La diffamazione, per avere pubblicato su Facebook le email aggressive ricevute, non è coperto da safe harbour ex 230 CDA

La diffamazione per aver pubblicato su Facebbok le email aggressive/offensive ricevute non è coperto sal safe harbour ex 230 CDA:  essenzialmente perchè non si tratta di materiali  di terzi che questi volevano pubblicare in internet ma di sceltga del destinatario delle email.

Questa la decisione dell’Eastern district of California, 3 marzo 2022, Crowley ed altri c. Faison ed altri, Case 2:21-cv-00778-MCE-JDP .

Si tratta della pubblicazione da parte della responsabile locale in Sacramento del movimnto Black Lives Matter delle email che  aveva ricevuto.

Passo pertinente: <<Defendants nonetheless ignore certain key distinctions that make their reliance on the Act problematic.

Immunity under § 230 requires that the third-party provider, herethe individual masquerading as Karra Crowley, have “provided” the emails to Defendants“for use on the Internet or another interactive computer service.” Batzel, 333 F.3d at1033 (emphasis in original).

Here, as Plaintiffs point out, the emails were sent directly to BLM Sacramento’s general email address. “[I]f the imposter intended for his/her emailsto be posted on BLM Sacramento’s Facebook page, the imposter could have posted theemail content directly to the Facebook page,” yet did not do so. Pls.’ Opp to Mot. toStrike, 18:9-11 (emphasis in original). Those circumstances raise a legitimate questionas to whether the imposter indeed intended to post on the internet, and without a findingto that effect the Act’s immunity does not apply. These concerns are further amplified by the fact that Karra Crowley notifiedDefendants that she did not author the emails, and they did not come from her emailaddress within 24 hours after the last email attributed to her was posted. Defendantsnonetheless refused to take down the offending posts from its Facebook page, causingthe hateful and threatening messages received by Plaintiffs to continue.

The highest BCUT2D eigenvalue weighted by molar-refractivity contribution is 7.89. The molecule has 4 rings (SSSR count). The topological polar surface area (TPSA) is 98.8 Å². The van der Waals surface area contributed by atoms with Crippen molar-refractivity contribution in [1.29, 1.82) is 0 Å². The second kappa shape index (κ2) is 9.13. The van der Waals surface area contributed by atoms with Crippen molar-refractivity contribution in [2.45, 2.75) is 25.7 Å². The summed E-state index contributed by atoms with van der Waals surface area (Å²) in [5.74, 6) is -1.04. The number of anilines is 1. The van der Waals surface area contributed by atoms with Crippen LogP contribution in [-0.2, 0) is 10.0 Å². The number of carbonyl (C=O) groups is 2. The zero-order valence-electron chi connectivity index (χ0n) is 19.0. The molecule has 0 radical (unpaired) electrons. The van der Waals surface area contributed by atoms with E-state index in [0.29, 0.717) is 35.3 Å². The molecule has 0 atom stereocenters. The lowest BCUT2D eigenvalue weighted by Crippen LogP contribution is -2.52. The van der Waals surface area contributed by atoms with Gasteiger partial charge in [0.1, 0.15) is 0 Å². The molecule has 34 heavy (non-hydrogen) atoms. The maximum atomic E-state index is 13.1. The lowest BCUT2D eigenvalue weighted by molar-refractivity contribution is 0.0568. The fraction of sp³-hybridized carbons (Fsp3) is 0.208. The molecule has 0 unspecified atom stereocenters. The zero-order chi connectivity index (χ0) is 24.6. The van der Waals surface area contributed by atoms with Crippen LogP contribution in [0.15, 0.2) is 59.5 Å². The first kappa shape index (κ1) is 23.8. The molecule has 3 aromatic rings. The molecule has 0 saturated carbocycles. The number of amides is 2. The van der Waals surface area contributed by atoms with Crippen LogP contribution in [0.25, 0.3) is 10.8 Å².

As set forthabove, one of the most disgusting of those messages, in which the sender graphicallydescribed how he or she was going to kill Karra Crowley and her daughter, was sentnearly a month later.In addition, while the Act does provide immunity for materials posted on theinternet which the publisher had no role in creating, here Defendants did not simply postthe emails. They went on to suggest that Karra Crowley “needs to be famous” andrepresented that her “information has been verified”, including business and homeaddresses. Compl., ¶¶ 13-14.6 It is those representations that Plaintiffs claim arelibelous, particularly after Defendants persisted in allowing the postings to remain evenafter they had been denounced as false, a decision which caused further harassmentand threats to be directed towards Plaintiffs.

As the California Supreme Court noted inBarrrett, Plaintiffs remain “free under section 230 to pursue the originator of a defamatory Internet publication.” 40 Cal. 4th at 6>>

Visto il dettato della norma, difficile dar torto al giudice californiano.

Si noti che ad invocare il safe harbour non è una piattaforma digitale, come capita di solito, ma un suo utilizzatore: cosa perfettamente legittima, però, visto il dettato normativo.

(notizia e link alla sentenza dal blog del prof. Eric Goldman)